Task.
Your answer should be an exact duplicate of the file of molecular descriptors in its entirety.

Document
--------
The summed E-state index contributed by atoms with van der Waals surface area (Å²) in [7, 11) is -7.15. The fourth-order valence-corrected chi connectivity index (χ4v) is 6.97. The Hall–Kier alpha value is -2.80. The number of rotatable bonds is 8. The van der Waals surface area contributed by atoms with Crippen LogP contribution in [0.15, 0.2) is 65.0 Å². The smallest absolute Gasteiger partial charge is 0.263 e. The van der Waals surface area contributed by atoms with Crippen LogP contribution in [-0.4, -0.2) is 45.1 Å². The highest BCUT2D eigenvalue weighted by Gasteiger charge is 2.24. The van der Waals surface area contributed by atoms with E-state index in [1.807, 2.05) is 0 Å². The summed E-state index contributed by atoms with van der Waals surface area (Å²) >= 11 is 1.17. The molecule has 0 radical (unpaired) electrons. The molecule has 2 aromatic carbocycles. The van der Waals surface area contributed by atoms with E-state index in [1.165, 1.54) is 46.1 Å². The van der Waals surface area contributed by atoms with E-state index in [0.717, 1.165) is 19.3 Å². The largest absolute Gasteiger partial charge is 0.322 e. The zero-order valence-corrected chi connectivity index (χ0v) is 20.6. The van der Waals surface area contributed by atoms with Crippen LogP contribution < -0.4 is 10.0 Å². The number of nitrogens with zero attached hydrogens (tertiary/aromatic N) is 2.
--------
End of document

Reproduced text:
The summed E-state index contributed by atoms with van der Waals surface area (Å²) in [7, 11) is -7.15. The fourth-order valence-corrected chi connectivity index (χ4v) is 6.97. The Hall–Kier alpha value is -2.80. The number of rotatable bonds is 8. The van der Waals surface area contributed by atoms with Crippen LogP contribution in [0.15, 0.2) is 65.0 Å². The smallest absolute Gasteiger partial charge is 0.263 e. The van der Waals surface area contributed by atoms with Crippen LogP contribution in [-0.4, -0.2) is 45.1 Å². The highest BCUT2D eigenvalue weighted by Gasteiger charge is 2.24. The van der Waals surface area contributed by atoms with E-state index in [1.807, 2.05) is 0 Å². The summed E-state index contributed by atoms with van der Waals surface area (Å²) >= 11 is 1.17. The molecule has 0 radical (unpaired) electrons. The molecule has 2 aromatic carbocycles. The van der Waals surface area contributed by atoms with E-state index in [1.165, 1.54) is 46.1 Å². The van der Waals surface area contributed by atoms with E-state index in [0.717, 1.165) is 19.3 Å². The largest absolute Gasteiger partial charge is 0.322 e. The zero-order valence-corrected chi connectivity index (χ0v) is 20.6. The van der Waals surface area contributed by atoms with Crippen LogP contribution < -0.4 is 10.0 Å². The number of nitrogens with zero attached hydrogens (tertiary/aromatic N) is 2.